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Formation of Raindrops
Measurement of Rainfall
Distribution of Rainfall
One of the primary elements in climate and a factor of tremendous importance in the distribution of plant and animal life, rainfall varies from less than an inch annually in a desert to more than 400 in. (1,000 cm) where the monsoons strike the Khasi hills in Assam, India, and on the windward slopes of Hawaiian mountains. In the United States the range is from less than 2 in. (5 cm) in Death Valley, Calif., to more than 100 in. (250 cm) on the coast of Washington state; in most of the country the average rainfall is between 15 and 45 in. (38 and 114 cm) annually.
Factors controlling the distribution of rainfall over the earth's surface are the belts of converging-ascending air flow (see doldrums; polar front), air temperature, moisture-bearing winds, ocean currents, distance inland from the coast, and mountain ranges. Ascending air is cooled by expansion, which results in the formation of clouds and the production of rain. Conversely, in the broad belts of descending air (see horse latitudes) are found the great desert regions of the earth, descending air being warmed by compression and consequently absorbing instead of releasing moisture. If the temperature is low, the air has a small moisture capacity and is able to produce little precipitation. When winds blow over the ocean, especially over areas of warm water (where evaporation of moisture into the air is active) toward a given coastal area, that area receives more rainfall than a similar area where the winds blow from the interior toward the oceans. Areas near the sea receive more rain than inland regions, since the winds constantly lose moisture and may be quite dry by the time they reach the interior of a continent.
The windward slopes of mountain ranges generally receive heavy rainfall; the leeward slopes receive almost no rain. The southwest coast of Chile, the west coast of Canada, and the northwest coast of the United States receive much rain because they are struck by the moisture-bearing westerlies from the Pacific and are backed by mountains that force the winds to rise and drop their moisture. The territories immediately east of the regions mentioned are notably dry. See weather.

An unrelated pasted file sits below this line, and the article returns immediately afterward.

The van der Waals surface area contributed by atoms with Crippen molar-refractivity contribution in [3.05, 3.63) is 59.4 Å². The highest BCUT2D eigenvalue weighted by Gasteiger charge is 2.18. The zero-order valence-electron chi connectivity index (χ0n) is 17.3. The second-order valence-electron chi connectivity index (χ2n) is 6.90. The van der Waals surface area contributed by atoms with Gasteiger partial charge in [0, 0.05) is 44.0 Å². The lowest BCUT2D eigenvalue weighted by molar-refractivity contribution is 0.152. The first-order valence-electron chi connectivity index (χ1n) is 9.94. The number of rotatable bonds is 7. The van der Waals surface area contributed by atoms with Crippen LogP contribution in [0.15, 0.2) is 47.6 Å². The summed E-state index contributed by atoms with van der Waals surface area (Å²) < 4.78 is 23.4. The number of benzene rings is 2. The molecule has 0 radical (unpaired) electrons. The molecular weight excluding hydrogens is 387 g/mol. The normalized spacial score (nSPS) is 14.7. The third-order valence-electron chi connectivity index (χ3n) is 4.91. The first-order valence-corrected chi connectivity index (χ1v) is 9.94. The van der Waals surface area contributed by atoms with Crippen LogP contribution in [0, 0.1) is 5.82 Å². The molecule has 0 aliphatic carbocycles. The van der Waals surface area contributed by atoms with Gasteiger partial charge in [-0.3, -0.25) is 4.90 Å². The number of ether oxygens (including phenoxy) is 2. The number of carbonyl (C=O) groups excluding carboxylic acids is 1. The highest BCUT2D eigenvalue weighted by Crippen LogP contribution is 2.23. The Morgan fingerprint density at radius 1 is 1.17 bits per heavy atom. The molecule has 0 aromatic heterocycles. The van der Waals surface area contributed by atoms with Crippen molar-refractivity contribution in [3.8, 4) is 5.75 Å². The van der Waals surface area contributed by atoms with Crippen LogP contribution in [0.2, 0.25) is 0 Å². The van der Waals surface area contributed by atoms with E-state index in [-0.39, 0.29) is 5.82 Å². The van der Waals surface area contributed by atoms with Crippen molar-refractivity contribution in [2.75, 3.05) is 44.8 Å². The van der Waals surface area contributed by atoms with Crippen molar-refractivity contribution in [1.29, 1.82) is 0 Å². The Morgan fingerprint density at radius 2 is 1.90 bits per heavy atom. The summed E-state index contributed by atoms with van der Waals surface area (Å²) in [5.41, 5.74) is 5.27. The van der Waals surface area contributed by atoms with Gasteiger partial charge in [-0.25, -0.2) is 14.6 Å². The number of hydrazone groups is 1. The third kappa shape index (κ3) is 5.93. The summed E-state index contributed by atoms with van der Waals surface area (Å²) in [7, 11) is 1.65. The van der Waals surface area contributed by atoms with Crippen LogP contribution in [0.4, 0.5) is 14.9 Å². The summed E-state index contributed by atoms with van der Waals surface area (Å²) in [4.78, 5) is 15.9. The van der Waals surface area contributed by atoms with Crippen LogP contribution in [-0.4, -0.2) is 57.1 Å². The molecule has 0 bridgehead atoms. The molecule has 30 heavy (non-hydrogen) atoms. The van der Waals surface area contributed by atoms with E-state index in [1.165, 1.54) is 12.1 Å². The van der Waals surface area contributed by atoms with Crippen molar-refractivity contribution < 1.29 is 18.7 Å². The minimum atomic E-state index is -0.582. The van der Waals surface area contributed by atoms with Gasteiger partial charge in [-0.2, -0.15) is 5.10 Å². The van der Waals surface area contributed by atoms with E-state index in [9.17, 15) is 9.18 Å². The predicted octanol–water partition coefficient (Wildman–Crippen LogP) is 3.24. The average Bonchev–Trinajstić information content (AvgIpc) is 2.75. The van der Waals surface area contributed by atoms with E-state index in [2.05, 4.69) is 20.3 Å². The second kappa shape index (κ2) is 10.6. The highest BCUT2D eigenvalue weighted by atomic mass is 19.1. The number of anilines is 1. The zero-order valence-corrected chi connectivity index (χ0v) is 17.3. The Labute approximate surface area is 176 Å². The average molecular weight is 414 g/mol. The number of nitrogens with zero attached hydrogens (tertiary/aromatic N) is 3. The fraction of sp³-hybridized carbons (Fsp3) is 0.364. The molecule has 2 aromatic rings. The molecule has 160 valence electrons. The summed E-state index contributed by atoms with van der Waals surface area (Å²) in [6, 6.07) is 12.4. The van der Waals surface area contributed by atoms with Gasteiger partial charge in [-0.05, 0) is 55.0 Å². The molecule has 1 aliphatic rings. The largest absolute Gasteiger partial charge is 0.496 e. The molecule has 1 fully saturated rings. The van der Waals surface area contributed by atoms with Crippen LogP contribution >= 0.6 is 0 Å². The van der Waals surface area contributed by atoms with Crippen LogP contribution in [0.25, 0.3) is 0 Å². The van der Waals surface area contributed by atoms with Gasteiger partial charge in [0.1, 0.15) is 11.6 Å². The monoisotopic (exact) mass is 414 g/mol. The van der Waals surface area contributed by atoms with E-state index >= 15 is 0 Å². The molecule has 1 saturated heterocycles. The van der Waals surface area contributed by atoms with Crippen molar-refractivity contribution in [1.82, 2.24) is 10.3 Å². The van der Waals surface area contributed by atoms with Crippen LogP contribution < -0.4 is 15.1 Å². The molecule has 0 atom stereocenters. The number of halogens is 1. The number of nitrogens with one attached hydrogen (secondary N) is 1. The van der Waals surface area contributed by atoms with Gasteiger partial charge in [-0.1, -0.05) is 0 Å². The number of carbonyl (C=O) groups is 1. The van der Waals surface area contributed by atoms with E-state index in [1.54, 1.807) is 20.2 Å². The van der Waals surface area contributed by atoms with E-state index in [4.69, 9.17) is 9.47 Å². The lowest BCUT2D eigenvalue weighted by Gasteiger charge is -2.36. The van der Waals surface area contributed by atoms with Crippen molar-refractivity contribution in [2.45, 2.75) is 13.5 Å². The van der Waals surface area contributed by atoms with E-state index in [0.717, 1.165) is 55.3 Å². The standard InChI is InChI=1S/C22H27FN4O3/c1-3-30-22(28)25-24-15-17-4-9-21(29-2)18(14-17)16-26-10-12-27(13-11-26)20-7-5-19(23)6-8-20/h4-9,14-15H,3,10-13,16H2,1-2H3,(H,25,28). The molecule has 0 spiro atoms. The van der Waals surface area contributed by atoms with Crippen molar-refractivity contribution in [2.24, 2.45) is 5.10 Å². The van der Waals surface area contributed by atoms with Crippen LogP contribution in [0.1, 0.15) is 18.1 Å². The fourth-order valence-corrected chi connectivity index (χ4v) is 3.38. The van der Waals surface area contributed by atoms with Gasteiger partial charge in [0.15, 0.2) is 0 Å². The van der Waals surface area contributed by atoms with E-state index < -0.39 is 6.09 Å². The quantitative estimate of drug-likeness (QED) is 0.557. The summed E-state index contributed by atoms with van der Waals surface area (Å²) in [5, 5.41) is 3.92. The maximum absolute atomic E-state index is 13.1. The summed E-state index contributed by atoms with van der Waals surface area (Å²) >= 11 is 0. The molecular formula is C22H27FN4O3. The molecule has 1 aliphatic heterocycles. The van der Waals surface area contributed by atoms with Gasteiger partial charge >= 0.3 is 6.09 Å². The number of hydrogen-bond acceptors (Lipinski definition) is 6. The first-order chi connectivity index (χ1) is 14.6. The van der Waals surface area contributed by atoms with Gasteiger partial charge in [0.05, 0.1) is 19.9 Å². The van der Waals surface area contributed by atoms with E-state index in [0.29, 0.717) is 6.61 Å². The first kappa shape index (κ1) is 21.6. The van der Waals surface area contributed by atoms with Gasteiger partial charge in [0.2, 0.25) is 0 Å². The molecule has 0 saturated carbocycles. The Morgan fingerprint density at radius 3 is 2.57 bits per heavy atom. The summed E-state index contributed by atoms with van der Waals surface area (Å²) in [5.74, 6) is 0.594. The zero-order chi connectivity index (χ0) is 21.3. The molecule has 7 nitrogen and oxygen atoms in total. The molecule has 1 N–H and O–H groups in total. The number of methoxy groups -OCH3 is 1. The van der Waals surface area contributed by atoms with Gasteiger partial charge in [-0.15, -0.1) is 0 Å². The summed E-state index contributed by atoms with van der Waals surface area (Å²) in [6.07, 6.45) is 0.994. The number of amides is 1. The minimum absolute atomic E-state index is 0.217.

Rain and Religion
See J. Burton and K. Taylor, The Nature and Science of Rain (1997); J. Williams, The Weather Book (2d ed. 1997).
atmospheric precipitation falling from clouds in the form of droplets of water measuring from 0.5 to 6-7 mm in diameter. Liquid precipitation with droplets of smaller diameter is called drizzle. Droplets larger than 6-7 mm in diameter break up into smaller drops in falling. The intensity of rain varies from 0.25 mm per hour (very light rain) to 100 mm per hour (heavy rain).
As a rule, rain falls from mixed clouds (predominantly nimbostratus and altostratus) containing supercooled droplets and ice crystals at below-zero temperatures. The saturation pressure of water vapor over the droplets is greater than over the ice crystals at the same temperature. For this reason, a cloud, even one not saturated with water vapor with respect to the water droplets will be oversaturated with respect to the crystals. This leads to the growth of the crystals with the simultaneous evaporation of the droplets. In growing larger and heavier, the crystals fall from the cloud, crystallizing the supercooled drops onto them in the process. In entering the lower part of the cloud or below the cloud in layers with above-freezing air temperature, the crystals melt, turning into raindrops. A lesser role is played by the coalescence of cloud drops in the formation of rain.
What does it mean when you dream about rain?
Rain is a natural element of cleansing. Because it is essential to plant growth, rain is a symbol of fertility. In a dream, rain may indicate a new direction of thought and purpose—washing away the old and fertilizing the new. Alternatively, gray, dismal clouds and rain may indicate desolation or barrenness.